Inflation has become a primary concern in the modern economic and financial landscape, and two major trends appear to be contributing to its transformation: deglobalization and the energy transition.
Although both of these phenomena are driven by laudable objectives, their effects on production costs, resource prices and market dynamics have the potential to generate variation in inflation.
Rising production costs
Deglobalization, characterized by a decrease in international trade and a relocation of production, can, despite its advantages in terms of national economic resilience, generate higher production costs for many companies. The loss of advantages connected to inexpensive labour, especially in China and affordable raw materials abroad may push these companies to pass on these supplementary costs in the prices of their final products.
Indeed, China shows a strong desire to empower itself in different sectors, such as the economy, technology and production. This approach is part of its strategy of transition towards an economy concentrated on innovation, high technology and the creation of added value while aiming to strengthen its technological sovereignty, repatriate certain stages of national production, and promote a greener economy.
This quest for autonomy echoes China’s long-term vision to strengthen its influence on the global stage, while potentially having significant implications on global economic and trade dynamics.
Pressure on resources and scarcity of skills
The energy transition necessitates substantial investments in environmentally friendly technologies and infrastructure. While this approach promises a greener future, it may also entail heightened costs for businesses and consumers. Furthermore, the surging demand for specific resources, such as rare metals crucial for electric vehicle battery production, could exert pressure on supply chains, potentially reshaping price dynamics for these raw materials.
Moreover, the energy transition demands specialized technical expertise for the design, production, and maintenance of these new green technologies. In the event of a skills shortage, salaries within these sectors might experience fluctuations, subsequently affecting wage structures across other segments of the economy. These shifts in labour costs can, in turn, manifest as alterations in the prices of various products and services.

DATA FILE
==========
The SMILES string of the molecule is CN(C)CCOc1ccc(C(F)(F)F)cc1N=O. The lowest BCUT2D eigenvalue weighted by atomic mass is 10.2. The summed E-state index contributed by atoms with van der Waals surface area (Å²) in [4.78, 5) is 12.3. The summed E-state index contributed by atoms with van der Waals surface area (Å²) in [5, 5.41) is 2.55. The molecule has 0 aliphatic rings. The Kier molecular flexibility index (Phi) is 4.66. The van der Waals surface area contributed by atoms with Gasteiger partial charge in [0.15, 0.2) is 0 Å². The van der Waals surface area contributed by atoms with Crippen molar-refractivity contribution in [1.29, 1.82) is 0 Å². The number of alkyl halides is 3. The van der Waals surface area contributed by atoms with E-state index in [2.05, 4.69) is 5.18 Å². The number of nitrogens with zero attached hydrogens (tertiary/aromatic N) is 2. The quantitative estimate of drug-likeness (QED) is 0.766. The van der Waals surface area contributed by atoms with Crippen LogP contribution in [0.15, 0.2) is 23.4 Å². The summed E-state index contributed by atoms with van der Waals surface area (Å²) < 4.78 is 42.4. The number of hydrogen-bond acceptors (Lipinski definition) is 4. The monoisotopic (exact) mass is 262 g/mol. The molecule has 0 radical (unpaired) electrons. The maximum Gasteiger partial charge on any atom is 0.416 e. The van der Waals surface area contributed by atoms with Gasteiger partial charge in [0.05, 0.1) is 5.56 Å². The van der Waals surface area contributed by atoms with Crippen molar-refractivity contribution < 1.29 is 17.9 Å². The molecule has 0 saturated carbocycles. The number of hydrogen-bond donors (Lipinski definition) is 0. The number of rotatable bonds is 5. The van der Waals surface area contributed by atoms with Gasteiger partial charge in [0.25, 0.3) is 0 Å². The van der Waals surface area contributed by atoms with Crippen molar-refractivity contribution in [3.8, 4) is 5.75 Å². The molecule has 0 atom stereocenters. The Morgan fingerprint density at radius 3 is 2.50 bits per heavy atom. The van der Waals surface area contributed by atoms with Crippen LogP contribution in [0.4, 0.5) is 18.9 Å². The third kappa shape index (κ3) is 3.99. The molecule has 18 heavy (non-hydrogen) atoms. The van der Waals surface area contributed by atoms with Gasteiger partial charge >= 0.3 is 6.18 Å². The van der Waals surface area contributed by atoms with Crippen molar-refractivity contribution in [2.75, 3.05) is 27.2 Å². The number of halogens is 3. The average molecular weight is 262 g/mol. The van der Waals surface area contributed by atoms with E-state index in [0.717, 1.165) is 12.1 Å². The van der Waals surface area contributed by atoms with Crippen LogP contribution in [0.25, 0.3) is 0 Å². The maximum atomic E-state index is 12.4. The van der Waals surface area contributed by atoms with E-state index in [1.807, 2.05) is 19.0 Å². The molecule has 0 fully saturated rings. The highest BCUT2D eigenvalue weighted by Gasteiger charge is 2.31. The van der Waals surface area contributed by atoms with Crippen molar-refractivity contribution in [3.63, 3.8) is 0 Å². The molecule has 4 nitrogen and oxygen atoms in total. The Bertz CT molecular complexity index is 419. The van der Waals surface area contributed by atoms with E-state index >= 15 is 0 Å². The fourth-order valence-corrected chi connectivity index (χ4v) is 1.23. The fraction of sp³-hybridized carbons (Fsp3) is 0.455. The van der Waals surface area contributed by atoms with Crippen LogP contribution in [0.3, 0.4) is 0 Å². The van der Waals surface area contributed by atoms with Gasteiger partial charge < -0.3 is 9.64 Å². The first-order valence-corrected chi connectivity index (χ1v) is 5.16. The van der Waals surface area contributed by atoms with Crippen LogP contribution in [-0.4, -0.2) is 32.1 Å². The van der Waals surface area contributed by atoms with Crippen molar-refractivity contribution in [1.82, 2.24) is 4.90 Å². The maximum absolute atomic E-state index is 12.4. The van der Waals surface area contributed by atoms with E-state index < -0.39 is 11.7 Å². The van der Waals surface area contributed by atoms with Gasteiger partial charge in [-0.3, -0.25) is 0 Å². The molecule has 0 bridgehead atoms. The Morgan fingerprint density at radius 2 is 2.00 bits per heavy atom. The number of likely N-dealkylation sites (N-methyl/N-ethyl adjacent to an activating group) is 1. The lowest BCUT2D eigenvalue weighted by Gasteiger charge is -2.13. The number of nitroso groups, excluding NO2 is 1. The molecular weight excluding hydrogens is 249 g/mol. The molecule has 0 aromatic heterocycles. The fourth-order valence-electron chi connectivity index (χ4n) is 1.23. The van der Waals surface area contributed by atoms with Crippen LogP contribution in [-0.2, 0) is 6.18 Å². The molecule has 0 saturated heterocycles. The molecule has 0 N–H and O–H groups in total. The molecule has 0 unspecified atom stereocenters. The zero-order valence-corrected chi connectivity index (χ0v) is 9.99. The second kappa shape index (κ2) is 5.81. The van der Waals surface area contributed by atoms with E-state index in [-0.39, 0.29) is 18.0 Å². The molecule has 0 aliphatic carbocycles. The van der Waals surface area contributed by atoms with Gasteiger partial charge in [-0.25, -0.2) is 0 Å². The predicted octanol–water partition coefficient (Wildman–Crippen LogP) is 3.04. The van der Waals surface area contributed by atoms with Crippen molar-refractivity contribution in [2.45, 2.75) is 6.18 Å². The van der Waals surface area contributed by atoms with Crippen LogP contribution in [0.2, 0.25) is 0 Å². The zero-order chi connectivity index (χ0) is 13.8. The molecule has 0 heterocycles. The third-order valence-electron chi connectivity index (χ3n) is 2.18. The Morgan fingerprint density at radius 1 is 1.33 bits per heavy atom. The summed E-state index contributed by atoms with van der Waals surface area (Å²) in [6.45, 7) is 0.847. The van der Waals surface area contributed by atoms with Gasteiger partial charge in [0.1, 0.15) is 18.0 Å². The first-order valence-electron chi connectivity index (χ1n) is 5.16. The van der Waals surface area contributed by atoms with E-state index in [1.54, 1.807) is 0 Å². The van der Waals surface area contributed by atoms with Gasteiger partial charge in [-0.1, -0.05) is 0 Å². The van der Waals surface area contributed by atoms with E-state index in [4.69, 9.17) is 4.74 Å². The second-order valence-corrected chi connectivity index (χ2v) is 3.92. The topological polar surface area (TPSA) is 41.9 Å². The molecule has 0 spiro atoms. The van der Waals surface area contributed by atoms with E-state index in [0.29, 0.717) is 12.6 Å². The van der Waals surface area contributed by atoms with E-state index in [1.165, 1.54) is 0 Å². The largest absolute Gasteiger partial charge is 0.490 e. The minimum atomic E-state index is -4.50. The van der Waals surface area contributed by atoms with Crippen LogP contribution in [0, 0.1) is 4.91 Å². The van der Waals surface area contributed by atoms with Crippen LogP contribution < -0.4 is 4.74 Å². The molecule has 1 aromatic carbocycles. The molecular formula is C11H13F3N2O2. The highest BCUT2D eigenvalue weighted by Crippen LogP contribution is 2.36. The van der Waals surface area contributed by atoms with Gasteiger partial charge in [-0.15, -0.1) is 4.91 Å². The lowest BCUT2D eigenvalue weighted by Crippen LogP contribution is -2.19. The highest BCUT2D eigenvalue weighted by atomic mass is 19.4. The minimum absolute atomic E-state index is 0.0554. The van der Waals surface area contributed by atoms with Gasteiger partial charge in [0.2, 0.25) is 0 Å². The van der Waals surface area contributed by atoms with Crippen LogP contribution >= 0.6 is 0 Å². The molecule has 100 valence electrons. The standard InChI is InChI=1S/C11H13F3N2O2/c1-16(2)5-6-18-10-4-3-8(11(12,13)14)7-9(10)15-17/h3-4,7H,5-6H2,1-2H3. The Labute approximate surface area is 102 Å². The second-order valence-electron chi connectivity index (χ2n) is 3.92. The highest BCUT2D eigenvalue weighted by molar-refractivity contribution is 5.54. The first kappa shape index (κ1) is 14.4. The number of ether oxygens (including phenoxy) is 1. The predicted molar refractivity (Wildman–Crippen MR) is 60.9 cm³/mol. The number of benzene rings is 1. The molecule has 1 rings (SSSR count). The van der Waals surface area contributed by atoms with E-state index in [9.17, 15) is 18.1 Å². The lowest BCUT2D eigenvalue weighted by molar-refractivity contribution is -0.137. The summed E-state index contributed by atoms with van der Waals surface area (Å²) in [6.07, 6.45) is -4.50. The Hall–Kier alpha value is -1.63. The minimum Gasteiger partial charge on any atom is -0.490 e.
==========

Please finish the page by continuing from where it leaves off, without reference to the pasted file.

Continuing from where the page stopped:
Deglobalization or “reglobalization”?
Although deglobalization and the energy transition seek to achieve important goals, they are not exempt from effects on the factors of production. Altered production costs, tensions over resources, scarcity of skills, interventions by public authorities and the growing demand for environmentally friendly products are all elements that can contribute to a new model of pricing. It is crucial to take these dynamics into account when examining the evolution of inflation in the current economic context.
However, it is essential to note that some specialists believe that we are witnessing “re-globalization” rather than de-globalization, as international trade continues to increase, albeit more slowly. Deglobalization is a complex and multifactorial process, and it is important to consider various perspectives to understand its impact on the global economy.